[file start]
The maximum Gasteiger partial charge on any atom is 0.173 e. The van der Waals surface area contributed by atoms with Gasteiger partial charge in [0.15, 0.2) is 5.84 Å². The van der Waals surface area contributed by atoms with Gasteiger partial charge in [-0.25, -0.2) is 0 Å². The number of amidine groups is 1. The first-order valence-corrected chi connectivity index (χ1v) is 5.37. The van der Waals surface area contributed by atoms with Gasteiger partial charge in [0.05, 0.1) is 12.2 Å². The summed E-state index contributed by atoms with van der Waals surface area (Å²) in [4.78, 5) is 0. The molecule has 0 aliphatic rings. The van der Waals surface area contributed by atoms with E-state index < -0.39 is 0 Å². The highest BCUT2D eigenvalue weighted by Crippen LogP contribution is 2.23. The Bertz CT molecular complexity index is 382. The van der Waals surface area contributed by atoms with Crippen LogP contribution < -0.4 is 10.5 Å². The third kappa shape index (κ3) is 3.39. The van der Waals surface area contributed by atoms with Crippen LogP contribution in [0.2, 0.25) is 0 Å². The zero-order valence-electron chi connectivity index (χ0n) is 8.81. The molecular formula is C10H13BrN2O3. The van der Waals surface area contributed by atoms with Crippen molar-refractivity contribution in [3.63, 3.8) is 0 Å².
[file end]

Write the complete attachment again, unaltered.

The maximum Gasteiger partial charge on any atom is 0.173 e. The van der Waals surface area contributed by atoms with Gasteiger partial charge in [0.15, 0.2) is 5.84 Å². The van der Waals surface area contributed by atoms with Gasteiger partial charge in [-0.25, -0.2) is 0 Å². The number of amidine groups is 1. The first-order valence-corrected chi connectivity index (χ1v) is 5.37. The van der Waals surface area contributed by atoms with Gasteiger partial charge in [0.05, 0.1) is 12.2 Å². The summed E-state index contributed by atoms with van der Waals surface area (Å²) in [4.78, 5) is 0. The molecule has 0 aliphatic rings. The van der Waals surface area contributed by atoms with E-state index < -0.39 is 0 Å². The highest BCUT2D eigenvalue weighted by Crippen LogP contribution is 2.23. The Bertz CT molecular complexity index is 382. The van der Waals surface area contributed by atoms with Crippen LogP contribution < -0.4 is 10.5 Å². The third kappa shape index (κ3) is 3.39. The van der Waals surface area contributed by atoms with Crippen LogP contribution in [0.2, 0.25) is 0 Å². The zero-order valence-electron chi connectivity index (χ0n) is 8.81. The molecular formula is C10H13BrN2O3. The van der Waals surface area contributed by atoms with Crippen molar-refractivity contribution in [3.63, 3.8) is 0 Å².